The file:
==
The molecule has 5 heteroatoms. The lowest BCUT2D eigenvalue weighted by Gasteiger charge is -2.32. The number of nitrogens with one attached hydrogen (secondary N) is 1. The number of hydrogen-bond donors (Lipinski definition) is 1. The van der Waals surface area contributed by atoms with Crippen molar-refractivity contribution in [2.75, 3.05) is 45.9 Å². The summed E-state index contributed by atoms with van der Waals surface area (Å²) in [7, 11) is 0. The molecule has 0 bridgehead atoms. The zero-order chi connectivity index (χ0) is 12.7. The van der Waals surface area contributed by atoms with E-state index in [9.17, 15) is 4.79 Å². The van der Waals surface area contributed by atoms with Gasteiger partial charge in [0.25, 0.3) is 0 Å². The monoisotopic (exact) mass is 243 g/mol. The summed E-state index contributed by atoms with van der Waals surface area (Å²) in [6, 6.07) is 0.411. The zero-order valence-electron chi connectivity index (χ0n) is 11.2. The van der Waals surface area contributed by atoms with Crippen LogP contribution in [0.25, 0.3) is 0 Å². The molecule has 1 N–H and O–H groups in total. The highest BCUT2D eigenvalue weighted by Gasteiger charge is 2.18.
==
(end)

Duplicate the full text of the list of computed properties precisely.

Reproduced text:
The molecule has 5 heteroatoms. The lowest BCUT2D eigenvalue weighted by Gasteiger charge is -2.32. The number of nitrogens with one attached hydrogen (secondary N) is 1. The number of hydrogen-bond donors (Lipinski definition) is 1. The van der Waals surface area contributed by atoms with Crippen molar-refractivity contribution in [2.75, 3.05) is 45.9 Å². The summed E-state index contributed by atoms with van der Waals surface area (Å²) in [7, 11) is 0. The molecule has 0 bridgehead atoms. The zero-order chi connectivity index (χ0) is 12.7. The van der Waals surface area contributed by atoms with E-state index in [9.17, 15) is 4.79 Å². The van der Waals surface area contributed by atoms with Gasteiger partial charge in [0.25, 0.3) is 0 Å². The monoisotopic (exact) mass is 243 g/mol. The summed E-state index contributed by atoms with van der Waals surface area (Å²) in [6, 6.07) is 0.411. The zero-order valence-electron chi connectivity index (χ0n) is 11.2. The van der Waals surface area contributed by atoms with Crippen LogP contribution in [0.25, 0.3) is 0 Å². The molecule has 1 N–H and O–H groups in total. The highest BCUT2D eigenvalue weighted by Gasteiger charge is 2.18.